The marriage of food delivery aggregators and restaurants – A work in progress

Ola cabs bought Foodpanda. Unless you have been living under a rock you have heard the news and its possible implications splashed all over. After its failed attempt at Ola cafe, this seems the other approach for Ola to get back into what seems a lucrative business.

Food Tech, a broad umbrella under which many business models operate with one objective; to bring food to the customer in all its avatars with the aid of technology. In the range of companies that exist, the one model that has remained most prominent was that of online restaurant aggregator. Whether it is FoodPanda (now with Ola) or Zomato or Swiggy, this food delivery model has been the face of food tech. The latest entrant to this is UberEats and soon to be launched an app by Google Areo.

Technology has changed consumer behavior and has brought unlikely bedfellows together. Different companies have played to their strength, whether it is logistics like Uber or Ola or an existing customer base like Google for a share of the proverbial pie.

The food tech sector started off on a high note and was the trending sector in 2014-15 in India. It now stands at the crossroad of opportunity and challenges. While funding dipped across most sectors in 2016, the food tech sector was the hardest hit. Analysts report that it received a funding of $80 million in 2016 as compared to $500 million in 2015. It has gained traction again with over $300 million invested until October 2017 and estimated the market worth of $ 540 billion in the next three years.

The aggregator buffet

The industry is fragmented and there is no one clear go-to model that seems have it all figured.The growth for the sector in India is from Tier 1 cities and the aggregators intend to keep the focus to grow in these locations itself.

Companies must pay attention to both parts of the coin, developing capabilities in-house and take care of who they are partnering with. An efficient aggregator with a list of not-so-good restaurant partners is as likely to fail as a good full stack food company whose logistics is inefficient. The market seems to head towards aggregators owing part of the chain, maybe delivery or food production or both.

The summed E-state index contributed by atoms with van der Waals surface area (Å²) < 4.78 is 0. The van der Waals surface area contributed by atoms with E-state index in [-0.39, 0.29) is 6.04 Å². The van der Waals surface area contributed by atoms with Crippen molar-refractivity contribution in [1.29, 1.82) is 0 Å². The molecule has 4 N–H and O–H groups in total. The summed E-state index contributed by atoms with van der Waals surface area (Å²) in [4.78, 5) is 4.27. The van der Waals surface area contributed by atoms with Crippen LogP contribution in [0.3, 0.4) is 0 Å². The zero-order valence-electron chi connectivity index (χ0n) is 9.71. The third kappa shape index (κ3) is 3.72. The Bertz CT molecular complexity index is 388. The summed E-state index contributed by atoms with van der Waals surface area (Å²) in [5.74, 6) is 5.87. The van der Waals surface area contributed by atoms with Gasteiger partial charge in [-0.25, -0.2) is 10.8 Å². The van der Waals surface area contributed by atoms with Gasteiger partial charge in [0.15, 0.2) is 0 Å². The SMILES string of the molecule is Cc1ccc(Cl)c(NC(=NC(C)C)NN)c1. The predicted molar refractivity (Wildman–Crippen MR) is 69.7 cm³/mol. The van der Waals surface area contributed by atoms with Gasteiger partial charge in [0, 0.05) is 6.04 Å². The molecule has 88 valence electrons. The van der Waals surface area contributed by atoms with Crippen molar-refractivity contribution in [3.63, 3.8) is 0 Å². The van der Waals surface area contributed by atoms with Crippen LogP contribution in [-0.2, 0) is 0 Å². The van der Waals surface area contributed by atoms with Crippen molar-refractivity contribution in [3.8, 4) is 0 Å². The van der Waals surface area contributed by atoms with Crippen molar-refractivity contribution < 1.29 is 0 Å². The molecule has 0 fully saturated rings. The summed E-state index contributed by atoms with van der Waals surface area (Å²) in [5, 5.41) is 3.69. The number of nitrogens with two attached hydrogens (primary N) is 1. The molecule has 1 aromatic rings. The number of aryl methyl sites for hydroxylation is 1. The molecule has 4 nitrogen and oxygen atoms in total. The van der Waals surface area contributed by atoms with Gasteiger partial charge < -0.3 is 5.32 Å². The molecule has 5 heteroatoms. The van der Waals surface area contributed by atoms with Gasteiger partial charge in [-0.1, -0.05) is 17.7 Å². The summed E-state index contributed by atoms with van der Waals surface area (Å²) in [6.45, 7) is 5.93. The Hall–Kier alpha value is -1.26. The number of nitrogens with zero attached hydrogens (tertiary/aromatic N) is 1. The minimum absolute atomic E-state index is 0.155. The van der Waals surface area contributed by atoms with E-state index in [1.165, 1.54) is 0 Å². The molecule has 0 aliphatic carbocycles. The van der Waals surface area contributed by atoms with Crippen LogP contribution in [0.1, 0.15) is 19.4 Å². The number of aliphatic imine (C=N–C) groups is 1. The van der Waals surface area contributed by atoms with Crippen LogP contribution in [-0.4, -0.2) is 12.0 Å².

Commission Conundrum

People look for quality food, that can be ordered and delivered in a manner, time and location convenient to them. Consumer experience has dictated the trend today. At the helm of this restaurant business has had to change its approach to be profitable. Are aggregators a boon or bane to restaurants? Let’s have a quick look-


  • Bringing in visibility and order increase
  • Delivery and logistics supply chain taken care of


  • A percentage of commission from its earnings
  • Dependent on delivery logistics for customer experience of its brand.

In an industry that is emerging on the go what must restaurants do to be more just a passive partner in the food tech game.

Till the fog clears the answer seems whatever they can, which will include some of these measures

  1. Building their websites to an optimum consumer transaction experience.
  2. Use and develop their own marketing channels including social media to build their brand and consumer base.
  3. Look to value add in all levels to build a strong consumer community.
  4. Assess their own organisation and having the back end ready to cater to growing number of orders.

If the restaurants are constantly upping their game, it can be of indispensable value for the food delivery aggregator or any other model that food tech will shape into.

Looks like the market is ripe for lot more deals for meals on wheels.